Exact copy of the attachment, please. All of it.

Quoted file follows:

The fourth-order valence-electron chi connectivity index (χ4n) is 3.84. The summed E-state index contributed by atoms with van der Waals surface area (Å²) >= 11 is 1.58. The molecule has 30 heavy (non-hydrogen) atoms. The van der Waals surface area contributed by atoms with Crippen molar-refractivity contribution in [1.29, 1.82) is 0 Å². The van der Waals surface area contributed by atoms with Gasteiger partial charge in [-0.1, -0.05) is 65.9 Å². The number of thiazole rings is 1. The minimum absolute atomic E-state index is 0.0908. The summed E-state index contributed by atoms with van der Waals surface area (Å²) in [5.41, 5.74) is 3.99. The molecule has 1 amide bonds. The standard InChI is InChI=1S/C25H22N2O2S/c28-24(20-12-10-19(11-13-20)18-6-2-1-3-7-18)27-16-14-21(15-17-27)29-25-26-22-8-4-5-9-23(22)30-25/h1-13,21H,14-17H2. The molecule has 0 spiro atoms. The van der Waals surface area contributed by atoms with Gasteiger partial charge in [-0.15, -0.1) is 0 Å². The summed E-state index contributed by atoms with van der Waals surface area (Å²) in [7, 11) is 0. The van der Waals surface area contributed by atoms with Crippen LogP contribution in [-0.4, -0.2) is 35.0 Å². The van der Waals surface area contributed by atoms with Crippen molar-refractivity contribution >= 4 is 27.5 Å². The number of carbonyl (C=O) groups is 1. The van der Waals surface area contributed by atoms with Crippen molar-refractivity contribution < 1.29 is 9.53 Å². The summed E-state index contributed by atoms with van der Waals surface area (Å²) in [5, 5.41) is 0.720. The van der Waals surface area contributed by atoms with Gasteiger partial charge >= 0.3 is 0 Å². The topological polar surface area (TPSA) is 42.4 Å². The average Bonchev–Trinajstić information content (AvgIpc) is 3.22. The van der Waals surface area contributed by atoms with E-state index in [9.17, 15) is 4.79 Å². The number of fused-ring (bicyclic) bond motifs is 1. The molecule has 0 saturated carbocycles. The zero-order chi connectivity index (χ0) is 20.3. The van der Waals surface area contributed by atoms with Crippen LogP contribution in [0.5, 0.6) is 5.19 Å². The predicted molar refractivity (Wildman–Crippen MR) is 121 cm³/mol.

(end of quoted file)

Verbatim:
The fourth-order valence-electron chi connectivity index (χ4n) is 3.84. The summed E-state index contributed by atoms with van der Waals surface area (Å²) >= 11 is 1.58. The molecule has 30 heavy (non-hydrogen) atoms. The van der Waals surface area contributed by atoms with Crippen molar-refractivity contribution in [1.29, 1.82) is 0 Å². The van der Waals surface area contributed by atoms with Gasteiger partial charge in [-0.1, -0.05) is 65.9 Å². The number of thiazole rings is 1. The minimum absolute atomic E-state index is 0.0908. The summed E-state index contributed by atoms with van der Waals surface area (Å²) in [5.41, 5.74) is 3.99. The molecule has 1 amide bonds. The standard InChI is InChI=1S/C25H22N2O2S/c28-24(20-12-10-19(11-13-20)18-6-2-1-3-7-18)27-16-14-21(15-17-27)29-25-26-22-8-4-5-9-23(22)30-25/h1-13,21H,14-17H2. The molecule has 0 spiro atoms. The van der Waals surface area contributed by atoms with Gasteiger partial charge in [-0.15, -0.1) is 0 Å². The summed E-state index contributed by atoms with van der Waals surface area (Å²) in [7, 11) is 0. The van der Waals surface area contributed by atoms with Crippen LogP contribution in [-0.4, -0.2) is 35.0 Å². The van der Waals surface area contributed by atoms with Crippen molar-refractivity contribution >= 4 is 27.5 Å². The number of carbonyl (C=O) groups is 1. The van der Waals surface area contributed by atoms with Crippen molar-refractivity contribution < 1.29 is 9.53 Å². The summed E-state index contributed by atoms with van der Waals surface area (Å²) in [5, 5.41) is 0.720. The van der Waals surface area contributed by atoms with Gasteiger partial charge >= 0.3 is 0 Å². The topological polar surface area (TPSA) is 42.4 Å². The average Bonchev–Trinajstić information content (AvgIpc) is 3.22. The van der Waals surface area contributed by atoms with E-state index in [9.17, 15) is 4.79 Å². The number of fused-ring (bicyclic) bond motifs is 1. The molecule has 0 saturated carbocycles. The zero-order chi connectivity index (χ0) is 20.3. The van der Waals surface area contributed by atoms with Crippen LogP contribution in [0.5, 0.6) is 5.19 Å². The predicted molar refractivity (Wildman–Crippen MR) is 121 cm³/mol.